Lt. Ronald Hoekwater of the Contra Costa County Sheriff’s Office processes concealed carry weapon applications. The office currently has a backlog of over 1,000 applications. (Photo by Nicholas May/Contra Costa County Sheriff’s Office via Bay City News)

State legislators will consider a bill this spring that would tighten who can apply for a concealed carry weapon permit and where a permit holder is allowed to bring a concealed firearm.

State Bill 2, authored by Sen. Anthony Portantino, D-Burbank, would raise the age minimum for a concealed carry gun permit from 18 to 21 and would prohibit permit holders from bringing a gun into “sensitive places,” including polling places, health care facilities, playgrounds and public transit.

The bill also expands the training requirement for a concealed carry permit from a maximum of 16 hours to a minimum of 16 hours.

It would also add subjects to the permit training course like the safe storage and legal transportation of guns.

Portantino announced the bill Wednesday morning alongside gun control activists, co-authors of the bill including some Bay Area legislators, Attorney General Rob Bonta and Gov. Gavin Newsom.

“It ensures those carrying firearms in public are responsible, law-abiding citizens,” Portantino said of SB 2. “That’s important. We’re not taking someone’s Second Amendment away, we’re ensuring that the Second Amendment is properly applicable to people who warrant getting a concealed carry permit.”

Portantino and other officials noted that they are walking a fine line in an effort to pass SB 2 after last year’s U.S. Supreme Court decision in the case of the New York State Rifle and Pistol Association v. Bruen.

In a 6-3 decision, the court ruled that carrying a handgun in public solely for self-defense is constitutionally protected under the Second Amendment.

The ruling struck down a New York state law that had allowed licensing officials to reject concealed carry permit requests from applicants who did not show a special need to carry a gun outside of self-defense.

However, Justice Brett Kavanaugh and Chief Justice John Roberts co-wrote a concurring opinion in the case upholding that states still have latitude to implement certain requirements like a background check or safety training to obtain a concealed carry permit.

On Wednesday, state officials and gun control activists repeatedly decried that ruling and stressed that SB 2 is designed to be compliant with the court’s ruling in Bruen.

“The Supreme Court has made clear that there are two pathways where we can make progress to keep California safe and people safe,” Bonta said. “We can identify ‘sensitive places’ where concealed carry weapons should not be carried and that we can also have fair, objective safety evaluations before we provide a concealed carry weapon permit to an individual.”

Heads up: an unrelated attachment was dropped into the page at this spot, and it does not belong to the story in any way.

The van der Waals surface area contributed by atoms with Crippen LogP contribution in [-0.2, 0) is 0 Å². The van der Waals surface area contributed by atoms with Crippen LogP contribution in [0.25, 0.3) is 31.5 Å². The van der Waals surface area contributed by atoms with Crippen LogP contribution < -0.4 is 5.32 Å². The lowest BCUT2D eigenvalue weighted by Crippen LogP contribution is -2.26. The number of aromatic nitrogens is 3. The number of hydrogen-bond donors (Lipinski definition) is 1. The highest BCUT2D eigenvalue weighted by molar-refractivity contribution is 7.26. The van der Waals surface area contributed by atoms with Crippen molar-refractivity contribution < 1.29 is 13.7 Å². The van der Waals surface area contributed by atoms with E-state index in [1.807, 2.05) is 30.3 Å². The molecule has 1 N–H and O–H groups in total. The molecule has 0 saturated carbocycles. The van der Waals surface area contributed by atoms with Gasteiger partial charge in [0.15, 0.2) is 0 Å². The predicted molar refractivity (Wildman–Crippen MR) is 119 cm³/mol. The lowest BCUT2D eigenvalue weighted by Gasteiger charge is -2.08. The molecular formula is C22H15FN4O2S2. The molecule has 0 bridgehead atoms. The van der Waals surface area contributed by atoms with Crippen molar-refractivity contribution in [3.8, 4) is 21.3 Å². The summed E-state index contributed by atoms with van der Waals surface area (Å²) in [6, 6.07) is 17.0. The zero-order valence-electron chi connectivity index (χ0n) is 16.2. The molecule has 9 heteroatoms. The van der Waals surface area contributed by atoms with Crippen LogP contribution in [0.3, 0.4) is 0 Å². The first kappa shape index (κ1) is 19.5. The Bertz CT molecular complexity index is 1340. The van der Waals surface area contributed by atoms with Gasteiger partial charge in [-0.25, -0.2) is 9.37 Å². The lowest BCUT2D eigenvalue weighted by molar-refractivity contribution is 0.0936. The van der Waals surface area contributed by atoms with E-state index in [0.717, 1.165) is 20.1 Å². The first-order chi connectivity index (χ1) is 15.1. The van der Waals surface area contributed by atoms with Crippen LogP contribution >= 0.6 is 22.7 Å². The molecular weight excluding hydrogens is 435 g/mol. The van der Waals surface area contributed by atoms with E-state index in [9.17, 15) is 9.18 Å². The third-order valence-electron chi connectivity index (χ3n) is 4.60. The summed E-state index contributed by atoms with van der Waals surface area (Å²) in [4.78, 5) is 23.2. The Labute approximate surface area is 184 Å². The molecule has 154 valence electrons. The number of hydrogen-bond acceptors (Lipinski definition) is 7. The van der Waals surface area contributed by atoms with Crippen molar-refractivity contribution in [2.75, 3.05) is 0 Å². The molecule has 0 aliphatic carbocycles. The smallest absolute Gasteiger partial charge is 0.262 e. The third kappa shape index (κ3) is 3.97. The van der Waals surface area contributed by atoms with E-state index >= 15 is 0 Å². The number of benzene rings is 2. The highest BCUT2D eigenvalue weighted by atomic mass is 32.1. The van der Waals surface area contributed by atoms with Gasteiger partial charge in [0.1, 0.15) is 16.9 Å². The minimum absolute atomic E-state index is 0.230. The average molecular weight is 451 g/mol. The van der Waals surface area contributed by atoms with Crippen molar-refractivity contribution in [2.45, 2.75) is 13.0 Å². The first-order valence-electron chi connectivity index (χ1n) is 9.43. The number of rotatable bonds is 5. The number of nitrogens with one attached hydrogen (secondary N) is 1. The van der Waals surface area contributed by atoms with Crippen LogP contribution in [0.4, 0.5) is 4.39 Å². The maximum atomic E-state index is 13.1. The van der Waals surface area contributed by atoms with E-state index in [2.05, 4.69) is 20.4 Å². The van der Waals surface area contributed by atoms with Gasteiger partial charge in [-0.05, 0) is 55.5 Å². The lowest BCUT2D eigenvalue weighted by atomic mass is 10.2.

Wednesday’s bill announcement comes just over a week after shootings in Monterey Park and Half Moon Bay killed a combined 19 people.

In the wake of the two shootings, Newsom has called for additional gun control measures and cited that the state’s existing policies have contributed to a statewide gun death rate that is nearly 40 percent below the national average.

“Gun safety saves lives,” Newsom said Wednesday. “More guns, more lives lost. The data is overwhelming.”

Brady Campaign President Kris Brown pointed to the state’s gun violence restraining order law, which allows a court to prevent someone from buying and owning a gun for up to one year if they are a threat to themselves or others, as having prevented 58 mass shooting threats between 2016, when it went into effect, and 2018.

“There are people alive today in this state because of the actions taken,” to curb access to guns, she said.

A similar bill authored by Portantino died on the Assembly floor last year.

That bill, SB 918, included an urgency clause, meaning it would have taken effect immediately rather than Jan. 1 of the following year. The urgency clause meant two-thirds of the legislature had to approve the bill rather than a standard majority.

SB 918 also had requirements for permit applicants to become qualified for a concealed carry permit. SB 2, however, assumes that applicants are qualified for a permit until proven otherwise.

“We had the votes until we didn’t have the votes,” said Bonta, who was serving in the Assembly during the vote on SB 918.

“There are folks who on another day and another time would have voted for the bill, just not that day and that night,” he said.

While the California Rifle and Pistol Association, the National Rifle Association’s affiliate in the state, did not respond to a request for comment on SB 2’s introduction, the organization celebrated SB 918’s failure last year, calling it “a bill that would have made it virtually impossible to carry a gun outside your home.”

Newsom, Portantino and Bonta were all resolute that SB 2 would have the votes this time and that it will fall on Newsom’s desk and receive his signature at some point this year.

“There’s a pattern,” Newsom said of the United States’ frequent mass shootings. “California has been solving for a pattern and it’s working. We’re saving lives, but we have more work to do.”